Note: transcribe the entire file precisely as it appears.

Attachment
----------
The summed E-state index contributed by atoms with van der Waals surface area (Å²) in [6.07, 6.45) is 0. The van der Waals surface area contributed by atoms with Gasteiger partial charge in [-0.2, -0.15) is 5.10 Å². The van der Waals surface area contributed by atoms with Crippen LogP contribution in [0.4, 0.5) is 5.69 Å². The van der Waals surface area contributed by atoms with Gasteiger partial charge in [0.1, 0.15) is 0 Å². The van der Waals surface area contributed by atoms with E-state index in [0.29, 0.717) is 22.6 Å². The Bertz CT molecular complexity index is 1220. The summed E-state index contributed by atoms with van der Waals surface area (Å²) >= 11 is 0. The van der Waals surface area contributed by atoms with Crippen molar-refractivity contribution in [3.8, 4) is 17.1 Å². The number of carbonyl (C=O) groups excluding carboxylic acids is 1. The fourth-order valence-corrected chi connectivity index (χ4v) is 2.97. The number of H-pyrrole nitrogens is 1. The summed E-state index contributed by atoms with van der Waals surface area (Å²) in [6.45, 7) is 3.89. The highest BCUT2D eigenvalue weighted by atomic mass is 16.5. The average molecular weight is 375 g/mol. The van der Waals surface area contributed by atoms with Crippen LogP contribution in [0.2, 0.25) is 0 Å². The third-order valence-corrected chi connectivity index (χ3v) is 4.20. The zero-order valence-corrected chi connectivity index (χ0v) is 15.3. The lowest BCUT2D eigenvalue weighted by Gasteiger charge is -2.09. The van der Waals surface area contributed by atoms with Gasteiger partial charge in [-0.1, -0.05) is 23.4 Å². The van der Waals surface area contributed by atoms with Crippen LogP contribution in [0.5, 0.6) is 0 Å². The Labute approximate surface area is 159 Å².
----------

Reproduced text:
The summed E-state index contributed by atoms with van der Waals surface area (Å²) in [6.07, 6.45) is 0. The van der Waals surface area contributed by atoms with Gasteiger partial charge in [-0.2, -0.15) is 5.10 Å². The van der Waals surface area contributed by atoms with Crippen LogP contribution in [0.4, 0.5) is 5.69 Å². The van der Waals surface area contributed by atoms with Gasteiger partial charge in [0.1, 0.15) is 0 Å². The van der Waals surface area contributed by atoms with E-state index in [0.29, 0.717) is 22.6 Å². The Bertz CT molecular complexity index is 1220. The summed E-state index contributed by atoms with van der Waals surface area (Å²) >= 11 is 0. The van der Waals surface area contributed by atoms with Crippen molar-refractivity contribution in [3.8, 4) is 17.1 Å². The number of carbonyl (C=O) groups excluding carboxylic acids is 1. The fourth-order valence-corrected chi connectivity index (χ4v) is 2.97. The number of H-pyrrole nitrogens is 1. The summed E-state index contributed by atoms with van der Waals surface area (Å²) in [6.45, 7) is 3.89. The highest BCUT2D eigenvalue weighted by atomic mass is 16.5. The average molecular weight is 375 g/mol. The van der Waals surface area contributed by atoms with Crippen LogP contribution in [0.2, 0.25) is 0 Å². The third-order valence-corrected chi connectivity index (χ3v) is 4.20. The zero-order valence-corrected chi connectivity index (χ0v) is 15.3. The lowest BCUT2D eigenvalue weighted by Gasteiger charge is -2.09. The van der Waals surface area contributed by atoms with Gasteiger partial charge in [-0.1, -0.05) is 23.4 Å². The van der Waals surface area contributed by atoms with Crippen LogP contribution in [0.5, 0.6) is 0 Å². The Labute approximate surface area is 159 Å².